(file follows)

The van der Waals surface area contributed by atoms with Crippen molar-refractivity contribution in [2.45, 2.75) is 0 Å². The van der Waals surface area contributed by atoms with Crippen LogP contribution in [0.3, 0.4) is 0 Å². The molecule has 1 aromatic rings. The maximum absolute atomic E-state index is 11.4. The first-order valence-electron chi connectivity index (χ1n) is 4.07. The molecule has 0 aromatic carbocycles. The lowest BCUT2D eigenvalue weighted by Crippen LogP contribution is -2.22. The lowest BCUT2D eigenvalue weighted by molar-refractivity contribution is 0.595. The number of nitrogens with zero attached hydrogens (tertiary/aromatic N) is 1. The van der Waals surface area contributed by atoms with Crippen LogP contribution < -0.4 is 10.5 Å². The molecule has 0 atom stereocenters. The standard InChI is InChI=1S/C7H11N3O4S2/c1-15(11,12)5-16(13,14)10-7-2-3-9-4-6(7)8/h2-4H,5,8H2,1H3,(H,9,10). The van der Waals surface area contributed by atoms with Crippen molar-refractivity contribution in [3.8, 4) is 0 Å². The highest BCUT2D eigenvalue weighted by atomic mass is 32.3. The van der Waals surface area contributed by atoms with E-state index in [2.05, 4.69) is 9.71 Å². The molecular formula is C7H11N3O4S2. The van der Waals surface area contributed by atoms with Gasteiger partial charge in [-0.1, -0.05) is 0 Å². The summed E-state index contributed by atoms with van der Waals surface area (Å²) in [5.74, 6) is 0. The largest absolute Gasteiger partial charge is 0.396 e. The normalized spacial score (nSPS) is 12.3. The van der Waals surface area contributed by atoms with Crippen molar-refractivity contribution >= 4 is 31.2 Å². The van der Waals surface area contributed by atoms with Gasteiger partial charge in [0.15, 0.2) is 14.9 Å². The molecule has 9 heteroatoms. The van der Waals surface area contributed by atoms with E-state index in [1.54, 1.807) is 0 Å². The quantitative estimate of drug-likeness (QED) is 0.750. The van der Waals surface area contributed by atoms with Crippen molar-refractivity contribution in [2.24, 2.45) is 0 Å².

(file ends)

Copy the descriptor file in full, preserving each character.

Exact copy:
The van der Waals surface area contributed by atoms with Crippen molar-refractivity contribution in [2.45, 2.75) is 0 Å². The van der Waals surface area contributed by atoms with Crippen LogP contribution in [0.3, 0.4) is 0 Å². The molecule has 1 aromatic rings. The maximum absolute atomic E-state index is 11.4. The first-order valence-electron chi connectivity index (χ1n) is 4.07. The molecule has 0 aromatic carbocycles. The lowest BCUT2D eigenvalue weighted by Crippen LogP contribution is -2.22. The lowest BCUT2D eigenvalue weighted by molar-refractivity contribution is 0.595. The number of nitrogens with zero attached hydrogens (tertiary/aromatic N) is 1. The van der Waals surface area contributed by atoms with Crippen LogP contribution < -0.4 is 10.5 Å². The molecule has 0 atom stereocenters. The standard InChI is InChI=1S/C7H11N3O4S2/c1-15(11,12)5-16(13,14)10-7-2-3-9-4-6(7)8/h2-4H,5,8H2,1H3,(H,9,10). The van der Waals surface area contributed by atoms with Crippen molar-refractivity contribution in [3.8, 4) is 0 Å². The highest BCUT2D eigenvalue weighted by atomic mass is 32.3. The van der Waals surface area contributed by atoms with E-state index in [2.05, 4.69) is 9.71 Å². The molecular formula is C7H11N3O4S2. The van der Waals surface area contributed by atoms with Gasteiger partial charge in [-0.1, -0.05) is 0 Å². The summed E-state index contributed by atoms with van der Waals surface area (Å²) in [5.74, 6) is 0. The largest absolute Gasteiger partial charge is 0.396 e. The normalized spacial score (nSPS) is 12.3. The van der Waals surface area contributed by atoms with Crippen molar-refractivity contribution >= 4 is 31.2 Å². The van der Waals surface area contributed by atoms with Gasteiger partial charge in [0.15, 0.2) is 14.9 Å². The molecule has 9 heteroatoms. The van der Waals surface area contributed by atoms with E-state index in [1.54, 1.807) is 0 Å². The quantitative estimate of drug-likeness (QED) is 0.750. The van der Waals surface area contributed by atoms with Crippen molar-refractivity contribution in [2.24, 2.45) is 0 Å².